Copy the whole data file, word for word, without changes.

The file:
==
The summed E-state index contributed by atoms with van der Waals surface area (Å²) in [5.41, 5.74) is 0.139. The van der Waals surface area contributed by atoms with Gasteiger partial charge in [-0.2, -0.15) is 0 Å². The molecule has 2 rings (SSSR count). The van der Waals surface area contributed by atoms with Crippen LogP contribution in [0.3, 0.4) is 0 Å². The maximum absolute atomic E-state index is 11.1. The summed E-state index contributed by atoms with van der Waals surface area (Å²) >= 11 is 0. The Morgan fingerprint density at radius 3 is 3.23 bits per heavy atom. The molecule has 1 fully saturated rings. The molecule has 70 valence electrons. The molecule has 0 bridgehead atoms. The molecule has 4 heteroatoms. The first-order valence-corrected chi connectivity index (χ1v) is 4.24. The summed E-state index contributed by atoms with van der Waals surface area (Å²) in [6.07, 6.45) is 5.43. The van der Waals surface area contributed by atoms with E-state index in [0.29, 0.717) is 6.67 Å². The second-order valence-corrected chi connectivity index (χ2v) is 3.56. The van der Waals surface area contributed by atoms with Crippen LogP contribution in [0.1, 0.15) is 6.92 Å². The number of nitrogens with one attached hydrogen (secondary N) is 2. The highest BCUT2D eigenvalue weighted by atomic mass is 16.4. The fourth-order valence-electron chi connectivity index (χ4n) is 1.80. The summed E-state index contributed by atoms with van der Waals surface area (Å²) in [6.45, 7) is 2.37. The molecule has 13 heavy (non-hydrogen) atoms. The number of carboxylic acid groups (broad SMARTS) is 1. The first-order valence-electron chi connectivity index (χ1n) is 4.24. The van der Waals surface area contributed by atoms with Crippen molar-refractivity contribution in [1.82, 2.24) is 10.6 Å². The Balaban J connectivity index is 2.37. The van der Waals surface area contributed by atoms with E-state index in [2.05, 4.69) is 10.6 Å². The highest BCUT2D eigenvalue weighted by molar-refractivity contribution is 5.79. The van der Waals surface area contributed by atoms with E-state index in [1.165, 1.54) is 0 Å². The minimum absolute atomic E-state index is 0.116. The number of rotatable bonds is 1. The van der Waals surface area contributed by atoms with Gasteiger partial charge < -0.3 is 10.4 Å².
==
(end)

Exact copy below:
The summed E-state index contributed by atoms with van der Waals surface area (Å²) in [5.41, 5.74) is 0.139. The van der Waals surface area contributed by atoms with Gasteiger partial charge in [-0.2, -0.15) is 0 Å². The molecule has 2 rings (SSSR count). The van der Waals surface area contributed by atoms with Crippen LogP contribution in [0.3, 0.4) is 0 Å². The maximum absolute atomic E-state index is 11.1. The summed E-state index contributed by atoms with van der Waals surface area (Å²) >= 11 is 0. The Morgan fingerprint density at radius 3 is 3.23 bits per heavy atom. The molecule has 1 fully saturated rings. The molecule has 70 valence electrons. The molecule has 0 bridgehead atoms. The molecule has 4 heteroatoms. The first-order valence-corrected chi connectivity index (χ1v) is 4.24. The summed E-state index contributed by atoms with van der Waals surface area (Å²) in [6.07, 6.45) is 5.43. The van der Waals surface area contributed by atoms with E-state index in [0.29, 0.717) is 6.67 Å². The second-order valence-corrected chi connectivity index (χ2v) is 3.56. The van der Waals surface area contributed by atoms with Crippen LogP contribution in [0.1, 0.15) is 6.92 Å². The number of nitrogens with one attached hydrogen (secondary N) is 2. The highest BCUT2D eigenvalue weighted by atomic mass is 16.4. The fourth-order valence-electron chi connectivity index (χ4n) is 1.80. The summed E-state index contributed by atoms with van der Waals surface area (Å²) in [6.45, 7) is 2.37. The molecule has 13 heavy (non-hydrogen) atoms. The number of carboxylic acid groups (broad SMARTS) is 1. The first-order valence-electron chi connectivity index (χ1n) is 4.24. The van der Waals surface area contributed by atoms with Crippen molar-refractivity contribution in [1.82, 2.24) is 10.6 Å². The Balaban J connectivity index is 2.37. The van der Waals surface area contributed by atoms with E-state index in [2.05, 4.69) is 10.6 Å². The highest BCUT2D eigenvalue weighted by molar-refractivity contribution is 5.79. The van der Waals surface area contributed by atoms with E-state index in [1.165, 1.54) is 0 Å². The minimum absolute atomic E-state index is 0.116. The number of rotatable bonds is 1. The van der Waals surface area contributed by atoms with Gasteiger partial charge < -0.3 is 10.4 Å².